<p>Hi there and thanks for the tutorial. I built the TempBug on a breadboard and when it runs I get nothing in the datastream. I the code, I only changed the b_therm value (4600 for my thermistor) and obviously, the keys from sparkfun.</p><p>The log shows something like:</p><p>expecting: batteryvoltage, temp</p><p>2015-06-16 20:45:03 UTC+3[Status]Device connected</p><p>2015-06-16 20:45:03 UTC+3[Status]Device disconnected</p><p>2015-06-16 20:45:03 UTC+3[Device]sleeping until 1434477601000</p><p>2015-06-16 20:45:03 UTC+3[Agent]PUSH: 400 - 0 batteryvoltage missing from sent data.</p><p>Any ideas on where I could start troubleshooting?</p><p>Thanks in advance,</p><p>Marius</p>
<p>Well ... this is just random. Now I soldered the parts on the breakout board and I get single digit values :|</p>
<p>UPDATE: The cod will work only if I remove the &quot;batteryvoltage&quot; tag from sparkfun. But now I'm getting huge values for my temp in celsius ... 150 degrees</p>
<p>This is the first time I've ever made anything like this. I found the instructions to be very detailed and helpful. But I'm not sure why I can't get my Tempbug to work. Here is an example of the idea log I am getting:</p><table><tbody><tr><td>2015-05-30 23:16:14 UTC-7</td><td>[Status]</td><td>Device connected</td></tr><tr><td>2015-05-30 23:16:15 UTC-7</td><td>[Device]</td><td>ERROR: the index 'device' does not exist</td></tr><tr><td>2015-05-30 23:16:15 UTC-7</td><td>[Device]</td><td>ERROR: at main:63</td></tr><tr><td>2015-05-30 23:16:20 UTC-7</td><td>[Status]</td><td>Device disconnected</td></tr><tr><td>2015-05-30 23:16:20 UTC-7</td><td>[Status]</td><td>Device connected</td></tr><tr><td>2015-05-30 23:16:20 UTC-7</td><td>[Device]</td><td>ERROR: the index 'device' does not exist</td></tr><tr><td>2015-05-30 23:16:20 UTC-7</td><td>[Device]</td><td>ERROR: at main:63</td></tr><tr><td>2015-05-30 23:16:25 UTC-7</td><td>[Status]</td><td>Device disconnected</td></tr></tbody></table><p>Can you help me understand what I may have done wrong and how I might be able to fix it?</p>
<p>Could you use a 9v wallwart or a USB wall charger instead of a battery(you could use a small solar panel and run indefinetly) ? And, could you print the data to an excel sheet? Could you manage several of these and have them all printed in one excel?</p><p>This Seems more practical for me at least. Im no expert but these conversions dont seem very difficult.</p>
Wow! Despite not having soldered anything for about 30 years, I was able to build this thermometer without any real difficulty in a couple of hours, and I understand how it works! Thanks Tombrew for the excellent instructions. The only problem I had was that the guy in Maplins gave me the wrong size fixed resistor, so the first time I built it the reading in my livingroom was a chilly -159 degrees C... but with the correct 100k Ohm resistor everything is fine. I also couldn't get blinkup to work with my Sony Android phone so I had to borrow my wiffe's iPhone to do the setup. And getting Xively (Cosm) to draw graphs was tricky until I figured out that I needed a MASTER API key, available under the Settings tab.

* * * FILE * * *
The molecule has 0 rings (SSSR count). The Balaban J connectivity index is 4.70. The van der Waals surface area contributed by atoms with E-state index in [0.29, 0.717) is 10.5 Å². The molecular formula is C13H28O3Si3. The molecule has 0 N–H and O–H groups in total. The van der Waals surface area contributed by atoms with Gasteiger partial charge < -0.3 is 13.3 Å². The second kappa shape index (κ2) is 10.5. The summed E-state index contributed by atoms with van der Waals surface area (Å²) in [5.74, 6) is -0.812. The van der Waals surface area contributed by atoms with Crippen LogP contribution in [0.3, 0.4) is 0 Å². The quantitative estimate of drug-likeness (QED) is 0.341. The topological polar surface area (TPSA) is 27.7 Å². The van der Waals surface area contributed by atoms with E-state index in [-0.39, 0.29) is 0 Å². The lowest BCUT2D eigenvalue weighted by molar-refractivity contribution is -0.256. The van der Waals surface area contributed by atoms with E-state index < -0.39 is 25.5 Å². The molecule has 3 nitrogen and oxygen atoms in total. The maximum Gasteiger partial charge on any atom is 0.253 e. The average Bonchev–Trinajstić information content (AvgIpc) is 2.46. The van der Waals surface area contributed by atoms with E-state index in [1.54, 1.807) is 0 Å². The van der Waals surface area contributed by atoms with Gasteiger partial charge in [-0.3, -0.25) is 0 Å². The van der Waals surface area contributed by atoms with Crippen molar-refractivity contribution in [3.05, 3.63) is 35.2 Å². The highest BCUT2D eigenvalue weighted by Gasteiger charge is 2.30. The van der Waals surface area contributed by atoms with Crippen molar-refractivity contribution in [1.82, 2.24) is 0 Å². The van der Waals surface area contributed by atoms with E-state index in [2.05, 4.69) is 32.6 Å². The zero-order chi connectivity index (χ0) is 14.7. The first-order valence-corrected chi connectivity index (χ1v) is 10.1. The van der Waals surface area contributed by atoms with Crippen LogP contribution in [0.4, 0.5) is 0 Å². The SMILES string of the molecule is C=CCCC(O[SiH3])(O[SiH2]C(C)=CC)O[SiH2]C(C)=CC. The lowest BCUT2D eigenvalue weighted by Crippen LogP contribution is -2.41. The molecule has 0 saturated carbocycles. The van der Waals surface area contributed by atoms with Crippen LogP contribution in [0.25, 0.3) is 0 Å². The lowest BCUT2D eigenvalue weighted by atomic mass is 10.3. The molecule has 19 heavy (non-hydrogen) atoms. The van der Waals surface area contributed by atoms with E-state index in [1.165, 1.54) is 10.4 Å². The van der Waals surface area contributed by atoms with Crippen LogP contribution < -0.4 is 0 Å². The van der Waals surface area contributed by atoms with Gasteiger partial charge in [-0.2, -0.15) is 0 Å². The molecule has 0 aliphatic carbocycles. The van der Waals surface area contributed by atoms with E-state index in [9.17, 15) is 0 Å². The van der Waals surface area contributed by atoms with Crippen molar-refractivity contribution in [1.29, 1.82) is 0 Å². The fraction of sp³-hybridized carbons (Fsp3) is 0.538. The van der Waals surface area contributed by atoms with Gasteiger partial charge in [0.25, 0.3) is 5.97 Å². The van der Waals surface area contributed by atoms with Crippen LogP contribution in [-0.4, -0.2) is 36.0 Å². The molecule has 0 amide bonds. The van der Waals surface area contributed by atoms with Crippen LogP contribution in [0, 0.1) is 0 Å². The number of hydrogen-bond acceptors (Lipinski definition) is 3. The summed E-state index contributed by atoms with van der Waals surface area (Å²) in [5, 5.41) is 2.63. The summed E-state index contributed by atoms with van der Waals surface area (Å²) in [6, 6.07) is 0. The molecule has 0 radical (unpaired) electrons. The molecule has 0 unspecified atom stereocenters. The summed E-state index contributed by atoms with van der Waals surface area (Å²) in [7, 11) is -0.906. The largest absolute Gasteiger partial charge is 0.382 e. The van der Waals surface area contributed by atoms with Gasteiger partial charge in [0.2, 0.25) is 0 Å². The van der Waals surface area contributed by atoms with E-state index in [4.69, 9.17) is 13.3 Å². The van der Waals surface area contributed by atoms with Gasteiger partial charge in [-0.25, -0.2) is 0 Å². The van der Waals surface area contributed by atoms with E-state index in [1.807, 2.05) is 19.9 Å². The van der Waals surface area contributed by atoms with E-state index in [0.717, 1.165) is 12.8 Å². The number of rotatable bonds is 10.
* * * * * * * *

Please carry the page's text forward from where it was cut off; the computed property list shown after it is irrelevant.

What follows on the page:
<p>Follow-up: The tempbug has been running smoothly in my attic for 9 months now. My first 9 volt battery lasted only a month, checking the temperature every 15 mins. So I changed the interval to 2 hours and my second battery lasted 6 months. I also noticed that the first temperature reading in each cycle is a bit higher than the others (by about 0.5 degree, I don't know why) so I modified the code to ignore the first reading and average the next 10:</p>2014-07-14 06:00:08 UTC+1[Device]ignore: voltage: 3.315 temp: 19.4 C2014-07-14 06:00:08 UTC+1[Device]loop: 0 voltage: 3.313 temp: 18.9 C2014-07-14 06:00:08 UTC+1[Device]loop: 1 voltage: 3.311 temp: 18.4 C2014-07-14 06:00:08 UTC+1[Device]loop: 2 voltage: 3.311 temp: 18.2 C2014-07-14 06:00:08 UTC+1[Device]loop: 3 voltage: 3.311 temp: 18.1 C2014-07-14 06:00:08 UTC+1[Device]loop: 4 voltage: 3.313 temp: 18.2 C2014-07-14 06:00:08 UTC+1[Device]loop: 5 voltage: 3.309 temp: 18.3 C2014-07-14 06:00:08 UTC+1[Device]loop: 6 voltage: 3.311 temp: 18.2 C2014-07-14 06:00:08 UTC+1[Device]loop: 7 voltage: 3.313 temp: 18.2 C2014-07-14 06:00:08 UTC+1[Device]loop: 8 voltage: 3.311 temp: 18.6 C2014-07-14 06:00:08 UTC+1[Device]loop: 9 voltage: 3.311 temp: 18.1 C<p>Building and programming the Imp was so much fun that I bought 2 more and made a phone-controlled electric gate opener, and a gizmo for forcibly rebooting my Wowwee Rovio...</p><p>Thanks again Tombrew for the great intro and instructions!</p>